Vowel Agreement

In addition, chilcotin has a class of pharyngealized „flat“ consonants [tsʕ, tshʕ, tsʼʕ, sʕ, zʕ]. Whenever a consonant of this class appears in a word, all previous vowels must be flat vowels. A thoughtful discussion of segmental and self-segmental approaches to vocal harmony. The Erzya language has a limited system of vocal harmony that includes only two vowel phonemes: /e/ (front) versus /o/ (back). A general overview of the processes of vocal harmony and the different formalisms. The vowels /e/, /œ/ (front) and /ɔ/ (back) can only appear in the first syllable of a word and do not actively participate in the harmony of vowels, but they trigger it. Most varieties of the Mari language have vocal harmony. . as evidenced by tuotteessa (not *tuotteessä). Although phonologically anterior vowels precede the suffix -nsa, it is grammatically preceded by a word controlled by a posterior vowel.

As shown in the examples, neutral vocalizations make the system non-symmetrical because they are phonologically forward, but leave forward/backward control to all grammatical front or back vowels. The actual vocal quality of neutral vowels changes little or nothing. Tatar has no neutral vowels. The vowel é is only found in teen words. Other vowels could also be found in reading words, but they are seen as back vowels. The Tatar language also has a round harmony, but it is not written. O and ö could only be written in the first syllable, but the vowels that mark them could be pronounced where ı and e are written. There is evidence of vowel-height vowel harmony or ATR in the prefix i3/e- in pre-Sarmonic lagash inscriptions (peculiarities of the motif have led a handful of scholars to postulate not only a phoneme /o/, but even a /ɛ/ and finally a /ɔ/)[13] Many cases of partial or complete assimilation of the vowel of certain prefixes and suffixes to one in the adjacent syllable are reflected in writings in some of the later periods, and there is a striking, but not absolute, tendency for disyllabic strains to have the same vowel in both syllables. [14] What appears as a vowel contraction in hiatus (*/aa/, */ia/, */ua/ > a, */ae/ > a, */ue/ > u etc.) is also very common.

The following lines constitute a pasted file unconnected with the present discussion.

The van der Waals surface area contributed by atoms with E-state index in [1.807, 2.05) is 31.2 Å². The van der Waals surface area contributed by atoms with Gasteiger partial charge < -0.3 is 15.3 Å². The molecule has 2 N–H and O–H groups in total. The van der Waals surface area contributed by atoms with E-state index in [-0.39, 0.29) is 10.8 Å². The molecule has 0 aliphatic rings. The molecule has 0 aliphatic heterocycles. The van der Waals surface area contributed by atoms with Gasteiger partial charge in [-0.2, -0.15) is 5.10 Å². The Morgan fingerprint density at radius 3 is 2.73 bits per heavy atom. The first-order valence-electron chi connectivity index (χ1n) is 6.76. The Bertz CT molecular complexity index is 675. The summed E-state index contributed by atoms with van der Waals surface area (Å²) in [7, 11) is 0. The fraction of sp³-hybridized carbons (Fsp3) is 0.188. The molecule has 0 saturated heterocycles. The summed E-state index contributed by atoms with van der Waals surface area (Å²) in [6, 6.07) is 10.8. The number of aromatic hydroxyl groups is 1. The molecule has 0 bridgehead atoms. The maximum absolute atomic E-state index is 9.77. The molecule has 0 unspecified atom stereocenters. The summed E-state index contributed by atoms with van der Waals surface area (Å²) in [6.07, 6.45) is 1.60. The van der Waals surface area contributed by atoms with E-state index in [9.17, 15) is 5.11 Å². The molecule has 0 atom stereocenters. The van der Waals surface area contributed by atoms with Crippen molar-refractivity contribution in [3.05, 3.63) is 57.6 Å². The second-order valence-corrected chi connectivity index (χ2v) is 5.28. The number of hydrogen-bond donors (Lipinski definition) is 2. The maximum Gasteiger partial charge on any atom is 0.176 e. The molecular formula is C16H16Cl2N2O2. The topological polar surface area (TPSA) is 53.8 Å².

Helsinki slang has slang words whose roots violate vocal harmony, e.B. Sörkka. This can be interpreted as a Swedish influence. A general overview of the processes of vocal harmony with a specific reference to the phonetic basis of this process. .